Glenmorangie will be forever in my mind a “blank slate” malt, which takes to barrel finishes like Velcro. Glenmo, to me, has no house style and changes itself, chameleon-like, with each new release. The 8th “Private Edition” (what exactly is private about these?) Bacalta, for instance, is aged in standard ex-bourbon casks and then finished in Malmsey Madeira wine casks. Apparently “Bacalta” is Scots Gaelic for “Baked”, and these casks were, at one point, “baked under the sun” or some nonsense. Personally, I think that means someone forgot the shipment from Madeira had arrived in the parking lot and left the barrels there for a few weeks before someone brought them inside, but maybe I’m a skeptic.
Whatever your feelings for NAS whiskies, ridiculous names with stories to go with them, or $110 annual releases, this damn stuff is tasty. I’m a sucker for round, malty whisky finished in sweet fortified wine casks, and Bacalta delivers on that front, at least.
The Internet, the wisdom and reliability of which Shall Not Be Questioned, has revealed that Bacalta (like most Glenmorangie Private Edition releases) began as 10 year-old “Original” Glenmorangie, and was aged for 2 years in the madeira casks. We can be reasonably assured that the whisky is thus 12 years of age. Without an age statement on the bottle, however, that could all be a giant lie. Caveat emptor, and all that.
Oh and hey, LVMH, don’t think I haven’t noticed that these annual “money pit” special editions have been stealthily increasing in price every year. That said, I guess one shouldn’t be looking at products from Louis Vuitton for value.
Nose: Raw honey, light jammy resin (think marmalade), and sultanas (golden raisins) greet the nose. Deeply sweet, this is unarguably a dessert whisky, and bears (so far) a striking resemblance to Glenmorangie’s Nectar D’Or. There may be more depth here, however, with an interplay of bubble gum, tutti-fruiti, glazed scones, and apricot jam. Yum.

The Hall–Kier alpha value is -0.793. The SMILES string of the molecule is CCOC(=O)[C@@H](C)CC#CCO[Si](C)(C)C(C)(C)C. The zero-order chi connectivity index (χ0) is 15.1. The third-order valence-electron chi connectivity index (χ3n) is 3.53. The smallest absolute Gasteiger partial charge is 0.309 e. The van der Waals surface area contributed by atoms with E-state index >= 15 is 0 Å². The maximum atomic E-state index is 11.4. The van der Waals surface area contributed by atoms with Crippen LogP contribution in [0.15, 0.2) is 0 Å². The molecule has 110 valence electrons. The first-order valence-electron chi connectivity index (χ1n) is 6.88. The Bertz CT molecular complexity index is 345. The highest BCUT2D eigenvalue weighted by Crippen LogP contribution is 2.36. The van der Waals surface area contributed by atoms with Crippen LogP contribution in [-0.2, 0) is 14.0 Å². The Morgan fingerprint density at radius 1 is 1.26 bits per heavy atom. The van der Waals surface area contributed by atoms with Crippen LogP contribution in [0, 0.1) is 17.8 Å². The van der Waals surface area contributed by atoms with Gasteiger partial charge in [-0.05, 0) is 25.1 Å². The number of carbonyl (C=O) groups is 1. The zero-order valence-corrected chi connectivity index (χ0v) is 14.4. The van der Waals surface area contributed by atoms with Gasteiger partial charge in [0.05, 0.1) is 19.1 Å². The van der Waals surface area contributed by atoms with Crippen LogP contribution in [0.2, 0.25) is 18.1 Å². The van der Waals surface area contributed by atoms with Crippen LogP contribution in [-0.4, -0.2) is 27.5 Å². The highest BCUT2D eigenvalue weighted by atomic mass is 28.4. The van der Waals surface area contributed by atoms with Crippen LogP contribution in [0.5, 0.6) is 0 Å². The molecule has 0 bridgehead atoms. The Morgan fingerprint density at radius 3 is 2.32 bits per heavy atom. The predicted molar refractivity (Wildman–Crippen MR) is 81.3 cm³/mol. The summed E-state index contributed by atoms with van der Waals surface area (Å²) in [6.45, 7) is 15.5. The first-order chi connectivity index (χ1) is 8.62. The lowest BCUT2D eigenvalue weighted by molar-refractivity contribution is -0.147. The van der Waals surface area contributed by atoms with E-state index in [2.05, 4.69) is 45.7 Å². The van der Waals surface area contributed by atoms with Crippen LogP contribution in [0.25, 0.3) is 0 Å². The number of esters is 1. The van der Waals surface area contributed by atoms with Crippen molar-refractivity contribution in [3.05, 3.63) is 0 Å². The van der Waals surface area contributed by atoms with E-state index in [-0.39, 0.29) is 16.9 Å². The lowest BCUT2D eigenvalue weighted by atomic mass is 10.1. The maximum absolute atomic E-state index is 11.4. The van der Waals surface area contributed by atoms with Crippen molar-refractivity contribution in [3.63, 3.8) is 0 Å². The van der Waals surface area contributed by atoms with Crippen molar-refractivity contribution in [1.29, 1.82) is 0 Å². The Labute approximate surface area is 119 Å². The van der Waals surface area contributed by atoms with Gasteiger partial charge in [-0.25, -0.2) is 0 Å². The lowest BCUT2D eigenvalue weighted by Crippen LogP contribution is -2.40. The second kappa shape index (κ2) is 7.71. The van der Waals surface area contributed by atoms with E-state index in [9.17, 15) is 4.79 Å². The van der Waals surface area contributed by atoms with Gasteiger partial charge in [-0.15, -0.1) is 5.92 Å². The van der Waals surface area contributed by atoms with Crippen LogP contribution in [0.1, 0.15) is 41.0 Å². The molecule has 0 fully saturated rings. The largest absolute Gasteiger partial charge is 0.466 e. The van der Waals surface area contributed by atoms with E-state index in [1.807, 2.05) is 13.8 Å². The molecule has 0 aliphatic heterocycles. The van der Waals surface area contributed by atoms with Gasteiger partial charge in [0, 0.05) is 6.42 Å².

Palate: Thin body. A mild initial tongue burn gives way to more honey sweetness. Golden raisins again, lemon bundt cake, cake frosting, candied ginger, and orange creamsicle.
Finish: Medium-long and warming. Raw honey pervades, and fades with more apricot, marzipan, and absolutely no bitterness. Decadent.
With Water: A few drops of water seem to have no effect, except maybe to make the liquid’s texture on the tongue more silky or syrupy (odd). Water is fully not necessary with this, and I prefer it at the bottled strength.
Overall: A fantastic dram for those that like sweet things in their whisky. The madeira effect is less of wine and more of deeply sugary treats. All of the tastes and smells that come to mind are dripping with crystalized sugar and deep, concentrated fruits. Unlike a heavily sherried whisky, where those fruits are dark and jammy and resinous, these are fresh and sweet and vibrant. Objectively, Bacalta tastes like an amped-up Nectar D’Or with fewer tart fruits and more honey and stewed stone fruits. Absolutely lovely, but spendy. This is probably only worth $110 to you if you’re comfortable, in general, with dropping more than $100 on a bottle of whisky. If not, stick to Nectar D’Or and enjoy the 50% discount.